1989 Strutt Worksong Folding Bicycle

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1989 Strutt Worksong Folding Bicycle Mk 1

22″ Frame

24″ Wheels

WEIGHT: 26.5lbs

(Now sold)

Two days ago I visited my friend Derek in Broadstone, Dorset, to see a 1930s Rudge-Whitworth he wanted me to buy. While I was examining it, I spotted another bicycle in his shed that I’d never seen before – this Strutt Worksong. As I’m sure you know, my preference is for bicycles from 1889 rather than 1989, but the Strutt is so quirky and interesting that I had to make an exception, and I drove away with it in my van.

As well as liking its unique and practical design, it also interested me because it was built locally, at Hurn Airport. In the 1980s, I owned a garage in Bournemouth restoring and selling vintage vehicles. I purchased a double decker bus in 1985 but it was too big to park on the premises and I got some hassle for parking it in the streets. Luckily, I found parking at the Hurn Airport Industrial Estate, so I regularly passed the building that was used by ‘Metalwork’ to create these bicycles. I returned there yesterday to take these photos of the bike next to its old premises. Most of the estate has been redeveloped with new buildings, and I was told that these old buildings (dating from WW2) are due for demolition too.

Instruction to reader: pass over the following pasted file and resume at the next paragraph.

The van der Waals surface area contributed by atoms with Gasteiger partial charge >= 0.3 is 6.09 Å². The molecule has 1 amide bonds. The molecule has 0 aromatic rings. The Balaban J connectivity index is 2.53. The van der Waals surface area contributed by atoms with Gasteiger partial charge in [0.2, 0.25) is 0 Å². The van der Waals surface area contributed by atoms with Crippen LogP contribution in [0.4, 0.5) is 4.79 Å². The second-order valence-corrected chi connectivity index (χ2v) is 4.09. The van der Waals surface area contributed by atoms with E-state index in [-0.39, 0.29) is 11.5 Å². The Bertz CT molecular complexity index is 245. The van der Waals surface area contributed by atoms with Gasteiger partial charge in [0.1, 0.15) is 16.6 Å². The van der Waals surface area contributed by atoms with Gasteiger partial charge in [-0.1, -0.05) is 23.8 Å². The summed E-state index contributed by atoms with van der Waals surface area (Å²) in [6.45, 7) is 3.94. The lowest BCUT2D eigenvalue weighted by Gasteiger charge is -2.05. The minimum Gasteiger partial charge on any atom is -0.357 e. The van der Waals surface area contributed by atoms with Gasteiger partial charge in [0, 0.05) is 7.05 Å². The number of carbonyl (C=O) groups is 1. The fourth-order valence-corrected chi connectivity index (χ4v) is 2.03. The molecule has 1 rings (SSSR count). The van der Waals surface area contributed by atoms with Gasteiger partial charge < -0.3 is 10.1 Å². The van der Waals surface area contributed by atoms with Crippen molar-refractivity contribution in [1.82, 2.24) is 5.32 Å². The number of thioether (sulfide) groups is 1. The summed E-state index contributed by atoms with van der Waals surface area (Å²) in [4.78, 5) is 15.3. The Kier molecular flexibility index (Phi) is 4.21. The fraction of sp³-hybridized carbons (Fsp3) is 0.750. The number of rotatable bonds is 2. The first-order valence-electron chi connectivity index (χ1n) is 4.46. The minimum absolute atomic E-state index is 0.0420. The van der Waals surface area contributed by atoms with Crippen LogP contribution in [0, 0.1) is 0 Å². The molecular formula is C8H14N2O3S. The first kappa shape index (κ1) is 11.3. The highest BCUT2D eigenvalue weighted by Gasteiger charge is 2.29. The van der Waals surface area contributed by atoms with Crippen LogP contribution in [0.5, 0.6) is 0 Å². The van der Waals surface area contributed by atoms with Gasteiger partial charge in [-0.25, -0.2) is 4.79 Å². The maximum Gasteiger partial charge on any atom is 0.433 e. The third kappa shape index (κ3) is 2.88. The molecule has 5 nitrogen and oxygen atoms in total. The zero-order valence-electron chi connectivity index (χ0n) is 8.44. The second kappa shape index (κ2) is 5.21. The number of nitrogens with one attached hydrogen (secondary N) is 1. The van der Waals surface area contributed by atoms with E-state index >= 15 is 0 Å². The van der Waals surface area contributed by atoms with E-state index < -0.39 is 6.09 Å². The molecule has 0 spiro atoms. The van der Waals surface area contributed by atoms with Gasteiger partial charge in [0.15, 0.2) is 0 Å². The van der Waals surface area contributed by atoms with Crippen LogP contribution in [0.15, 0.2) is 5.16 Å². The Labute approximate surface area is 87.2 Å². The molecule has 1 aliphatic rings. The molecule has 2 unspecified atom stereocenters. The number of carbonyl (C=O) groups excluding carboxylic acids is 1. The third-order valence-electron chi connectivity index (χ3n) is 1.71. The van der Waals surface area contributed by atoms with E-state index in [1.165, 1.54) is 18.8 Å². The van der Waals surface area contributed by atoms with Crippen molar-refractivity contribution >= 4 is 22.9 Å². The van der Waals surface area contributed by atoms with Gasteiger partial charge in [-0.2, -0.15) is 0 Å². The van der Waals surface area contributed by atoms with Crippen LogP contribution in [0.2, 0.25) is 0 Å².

Though I was more interested in vintage cars and motorcycles in 1989, Derek was a keen cyclist. He read an article in the ‘New Cyclist’ magazine (reproduced here) with great interest. So much so that he bought one of the limited production Strutt Worksongs soon after. Most of them were finished in red but, as you can see here, he ordered his in a chrome finish. It may only be 31 years old, but at least it’s a one-owner bicycle …obviously not something I come across with the 120-year-old bicycles I usually buy.

The sun was shining on my way back to Brighton, so I stopped off at Rottingdean for a spin along the seafront. I’m not used to riding ‘modern’ bicycles, but this felt pleasant enough to ride, and I agree with the magazine article’s comment that it would be a good medium distance tourer. I’d certainly feel more confident with this in city traffic than my usual rider, the 1897 fixed wheel Triumph roadster 🙂


































The old building that housed the Metalcraft company, builders of this Strutt Worksong, is now derelict, and due for demolition.